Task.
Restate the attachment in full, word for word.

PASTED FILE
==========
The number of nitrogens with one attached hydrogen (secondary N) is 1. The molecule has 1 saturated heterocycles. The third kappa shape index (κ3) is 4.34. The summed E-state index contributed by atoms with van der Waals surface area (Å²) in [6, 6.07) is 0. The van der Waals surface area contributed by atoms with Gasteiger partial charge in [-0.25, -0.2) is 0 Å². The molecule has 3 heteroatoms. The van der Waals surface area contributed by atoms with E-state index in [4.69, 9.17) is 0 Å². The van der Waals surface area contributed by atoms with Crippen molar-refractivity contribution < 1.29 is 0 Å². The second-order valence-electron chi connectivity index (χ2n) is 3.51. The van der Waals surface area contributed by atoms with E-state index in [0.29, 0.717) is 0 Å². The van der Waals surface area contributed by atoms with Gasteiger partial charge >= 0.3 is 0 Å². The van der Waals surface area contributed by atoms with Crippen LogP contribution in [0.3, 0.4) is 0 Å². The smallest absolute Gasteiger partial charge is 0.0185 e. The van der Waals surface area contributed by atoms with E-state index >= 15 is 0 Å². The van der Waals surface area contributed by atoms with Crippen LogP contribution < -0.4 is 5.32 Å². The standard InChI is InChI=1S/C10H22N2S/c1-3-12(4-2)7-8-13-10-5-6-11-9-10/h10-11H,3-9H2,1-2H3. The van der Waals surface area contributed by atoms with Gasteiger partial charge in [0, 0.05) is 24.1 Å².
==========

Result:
The number of nitrogens with one attached hydrogen (secondary N) is 1. The molecule has 1 saturated heterocycles. The third kappa shape index (κ3) is 4.34. The summed E-state index contributed by atoms with van der Waals surface area (Å²) in [6, 6.07) is 0. The van der Waals surface area contributed by atoms with Gasteiger partial charge in [-0.25, -0.2) is 0 Å². The molecule has 3 heteroatoms. The van der Waals surface area contributed by atoms with E-state index in [4.69, 9.17) is 0 Å². The van der Waals surface area contributed by atoms with Crippen molar-refractivity contribution < 1.29 is 0 Å². The second-order valence-electron chi connectivity index (χ2n) is 3.51. The van der Waals surface area contributed by atoms with E-state index in [0.29, 0.717) is 0 Å². The van der Waals surface area contributed by atoms with Gasteiger partial charge >= 0.3 is 0 Å². The van der Waals surface area contributed by atoms with Crippen LogP contribution in [0.3, 0.4) is 0 Å². The smallest absolute Gasteiger partial charge is 0.0185 e. The van der Waals surface area contributed by atoms with E-state index >= 15 is 0 Å². The van der Waals surface area contributed by atoms with Crippen LogP contribution < -0.4 is 5.32 Å². The standard InChI is InChI=1S/C10H22N2S/c1-3-12(4-2)7-8-13-10-5-6-11-9-10/h10-11H,3-9H2,1-2H3. The van der Waals surface area contributed by atoms with Gasteiger partial charge in [0, 0.05) is 24.1 Å².